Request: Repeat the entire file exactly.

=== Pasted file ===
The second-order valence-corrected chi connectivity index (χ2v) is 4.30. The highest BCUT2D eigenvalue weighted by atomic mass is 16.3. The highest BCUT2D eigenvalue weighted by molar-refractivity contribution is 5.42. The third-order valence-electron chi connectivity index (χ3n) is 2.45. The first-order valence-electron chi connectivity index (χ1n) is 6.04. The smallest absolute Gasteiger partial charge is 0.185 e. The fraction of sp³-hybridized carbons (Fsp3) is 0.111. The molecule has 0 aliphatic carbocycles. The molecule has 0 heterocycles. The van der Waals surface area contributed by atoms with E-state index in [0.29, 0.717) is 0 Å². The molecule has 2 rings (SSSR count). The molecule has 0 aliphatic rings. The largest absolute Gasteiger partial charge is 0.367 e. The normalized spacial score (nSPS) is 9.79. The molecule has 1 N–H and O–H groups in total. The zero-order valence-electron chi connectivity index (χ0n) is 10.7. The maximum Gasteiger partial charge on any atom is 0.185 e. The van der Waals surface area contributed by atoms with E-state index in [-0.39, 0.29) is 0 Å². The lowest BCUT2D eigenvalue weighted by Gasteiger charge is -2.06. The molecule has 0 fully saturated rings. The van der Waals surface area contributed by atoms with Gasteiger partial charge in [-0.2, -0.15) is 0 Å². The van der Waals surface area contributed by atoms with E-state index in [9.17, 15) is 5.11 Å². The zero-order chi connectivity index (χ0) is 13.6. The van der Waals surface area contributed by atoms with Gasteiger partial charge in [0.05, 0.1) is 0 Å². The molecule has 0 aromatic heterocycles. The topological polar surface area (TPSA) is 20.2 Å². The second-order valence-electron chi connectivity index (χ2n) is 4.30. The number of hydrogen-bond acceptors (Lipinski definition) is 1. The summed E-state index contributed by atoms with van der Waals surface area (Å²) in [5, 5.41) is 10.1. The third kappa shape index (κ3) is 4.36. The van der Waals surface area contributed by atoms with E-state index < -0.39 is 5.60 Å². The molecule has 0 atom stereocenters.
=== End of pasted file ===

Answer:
The second-order valence-corrected chi connectivity index (χ2v) is 4.30. The highest BCUT2D eigenvalue weighted by atomic mass is 16.3. The highest BCUT2D eigenvalue weighted by molar-refractivity contribution is 5.42. The third-order valence-electron chi connectivity index (χ3n) is 2.45. The first-order valence-electron chi connectivity index (χ1n) is 6.04. The smallest absolute Gasteiger partial charge is 0.185 e. The fraction of sp³-hybridized carbons (Fsp3) is 0.111. The molecule has 0 aliphatic carbocycles. The molecule has 0 heterocycles. The van der Waals surface area contributed by atoms with E-state index in [0.29, 0.717) is 0 Å². The molecule has 2 rings (SSSR count). The molecule has 0 aliphatic rings. The largest absolute Gasteiger partial charge is 0.367 e. The normalized spacial score (nSPS) is 9.79. The molecule has 1 N–H and O–H groups in total. The zero-order valence-electron chi connectivity index (χ0n) is 10.7. The maximum Gasteiger partial charge on any atom is 0.185 e. The van der Waals surface area contributed by atoms with E-state index in [-0.39, 0.29) is 0 Å². The lowest BCUT2D eigenvalue weighted by Gasteiger charge is -2.06. The molecule has 0 fully saturated rings. The van der Waals surface area contributed by atoms with Gasteiger partial charge in [-0.2, -0.15) is 0 Å². The van der Waals surface area contributed by atoms with E-state index in [9.17, 15) is 5.11 Å². The zero-order chi connectivity index (χ0) is 13.6. The van der Waals surface area contributed by atoms with Gasteiger partial charge in [0.05, 0.1) is 0 Å². The molecule has 0 aromatic heterocycles. The topological polar surface area (TPSA) is 20.2 Å². The second-order valence-electron chi connectivity index (χ2n) is 4.30. The number of hydrogen-bond acceptors (Lipinski definition) is 1. The summed E-state index contributed by atoms with van der Waals surface area (Å²) in [5, 5.41) is 10.1. The third kappa shape index (κ3) is 4.36. The van der Waals surface area contributed by atoms with E-state index < -0.39 is 5.60 Å². The molecule has 0 atom stereocenters.